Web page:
January 2013

Advanced Communication Technology in the Mining Industry

Two Way RadioThere are many difficult and dangerous businesses and industries that help support our civilization, none more fraught with peril than mining. Every year, thousands of workers put their lives on the line to find and recover the basic materials that keep the wheels of industry turning. The key to their safety and to continued high levels of production is communication.

Two way communication technology for the mining industry has come a long way over the past decades, and is today both powerful and reliable. The environment for this work is typically outdoors or underground, two locations that are traditionally tough on equipment.

One excellent solution for this communications problem is an outdoor wireless intercom system, one that is particularly designed and built to withstand environmental extremes while still delivering high quality audio. The nature of the terrain involves often precludes the installation of cables or other infrastructure, so the wireless solution is invaluable. It allows surface workers to stay in touch with those laboring far underground, whether for routine tasks or in case of emergency.

A MURS multi-mile base wireless intercom is another excellent solution for keeping everyone working on a far-flung mine site in touch. It is capable of addressing a wide range of communication devices, ranging from handheld walkie-talkie types to callboxes or other base stations. One of these units could be installed on each level of the facility, as well as at all gates and access points. Special noisy location handsets that are designed to work with these base stations are also available.

The combination of these two proven solutions gives an exceptionally powerful and flexible setup. The superintendent or General Manager can be in touch with anyone at any level, quickly and easily, allowing orders to be given, reports to be received and emergency activities to be rapidly coordinated.

Maximum production is always the goal of any mine installation – but it can never be at the expense of employee safety. The design and specification of a communications system is a key consideration when beginning any sort of mining operations, just as important as assaying the value of the ore found, the transportation in and out of the site, and the many other aspects required before the first shovel of dirt is turned over. A consultation with a communications professional prior to beginning work is strongly advised, and is money well spent in assuring a safe, productive work environment.

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GSM Intercom Uses a Cell Phone Network to Provide Infinite-Range Wireless Coverage.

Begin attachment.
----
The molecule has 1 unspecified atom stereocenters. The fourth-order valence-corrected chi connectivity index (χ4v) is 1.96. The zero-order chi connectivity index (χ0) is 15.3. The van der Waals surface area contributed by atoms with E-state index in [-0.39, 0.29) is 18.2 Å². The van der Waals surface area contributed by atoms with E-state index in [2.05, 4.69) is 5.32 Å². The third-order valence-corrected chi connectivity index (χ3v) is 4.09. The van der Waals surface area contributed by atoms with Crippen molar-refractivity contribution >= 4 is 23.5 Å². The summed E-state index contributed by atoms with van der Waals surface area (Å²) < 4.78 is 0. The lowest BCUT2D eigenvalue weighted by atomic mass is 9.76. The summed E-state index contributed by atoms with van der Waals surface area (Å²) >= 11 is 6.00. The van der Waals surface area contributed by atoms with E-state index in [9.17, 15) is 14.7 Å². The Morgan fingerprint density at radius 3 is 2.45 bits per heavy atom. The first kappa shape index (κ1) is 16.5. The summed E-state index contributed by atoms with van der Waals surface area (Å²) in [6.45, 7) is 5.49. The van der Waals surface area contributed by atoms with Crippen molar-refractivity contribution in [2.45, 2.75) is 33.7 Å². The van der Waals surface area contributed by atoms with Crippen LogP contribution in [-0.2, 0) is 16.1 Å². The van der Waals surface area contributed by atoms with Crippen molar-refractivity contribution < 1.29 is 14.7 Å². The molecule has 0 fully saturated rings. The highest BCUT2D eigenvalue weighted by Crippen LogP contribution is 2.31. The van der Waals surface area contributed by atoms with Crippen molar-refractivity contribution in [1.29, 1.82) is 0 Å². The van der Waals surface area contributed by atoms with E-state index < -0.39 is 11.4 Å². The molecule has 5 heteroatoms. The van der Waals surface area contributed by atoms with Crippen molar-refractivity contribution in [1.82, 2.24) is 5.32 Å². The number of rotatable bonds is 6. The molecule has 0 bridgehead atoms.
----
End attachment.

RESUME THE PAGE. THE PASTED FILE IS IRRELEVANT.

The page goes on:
GSM Intercoms, which have been very popular in Europe and Australia, are now available in the United States from RoveTec. In the U.S., a GSM Intercom is referred to as a Cell Phone Network Intercom.

GSM IntercomThe Infinite-Range Wireless Cell Phone Network Intercoms by RoveTec not only let their owners talk to visitors, but they also have the ability to trigger a gate opener or electric door lock by pressing a key on a telephone keypad.  The gate or door can also be triggered with text messages. In the event of a party or other situation where lots of people will be entering the gate, a text message could be sent to the gate to latch it in the open position. At the end of the party, another message is sent to close it again.

With these intercoms you can:

  • Let family members, who forgot their keys, enter the house.
  • Let delivery people in with instructions on where to leave packages.
  • Not have to run over to an intercom to answer the door.
  • Use a text message to latch a gate open for parties.
  • Let guests use their cell phone as an access key to open a door or gate.
  • Have convenience and peace of mind from having all of the above.

In the U.S. GSM services are offered by AT&T and T-Mobile and those providers who contract for services from them like Straight Talk, Net10, and others. GSM-based mobile phone service requires use of a standard-sized Subscriber Identification Module (SIM), which is an integrated circuit that securely stores information needed to identify and authenticate subscribers on mobile telephony devices. This SIM card is placed in the cell phone network intercom.

Three telephone numbers can be programmed in the intercom system, and these can be landline telephones or cell phones. When a visitor arrives at the intercom and presses the button, it dials the first number. If the first number does not answer, the intercom dials the second number, and then the third. Visitors should always be able to reach someone so important deliveries or visitors will not be missed.

Guests can also use their cell phone as a gate opener remote control if their telephone number is programmed into the intercom. The intercom uses the caller ID of a mobile phone to identify callers, and when it identifies callers on the list, it activates its internal relay, which opens the gate.  Numbers for delivery drivers, landscaping personnel, friends, family members, or anyone who needs access to the property can be programmed.

Says David Onslow, Marketing Director of IntercomsOnline.com who distributes the product, “With GSM intercoms you get benefits you can’t get from traditional wired or wireless intercoms, plus there is no need to run a telephone line or wires to the system, thereby eliminating the expense and mess associated with that task.”

For more information click here: cell phone network intercom or call 888-298-9489.

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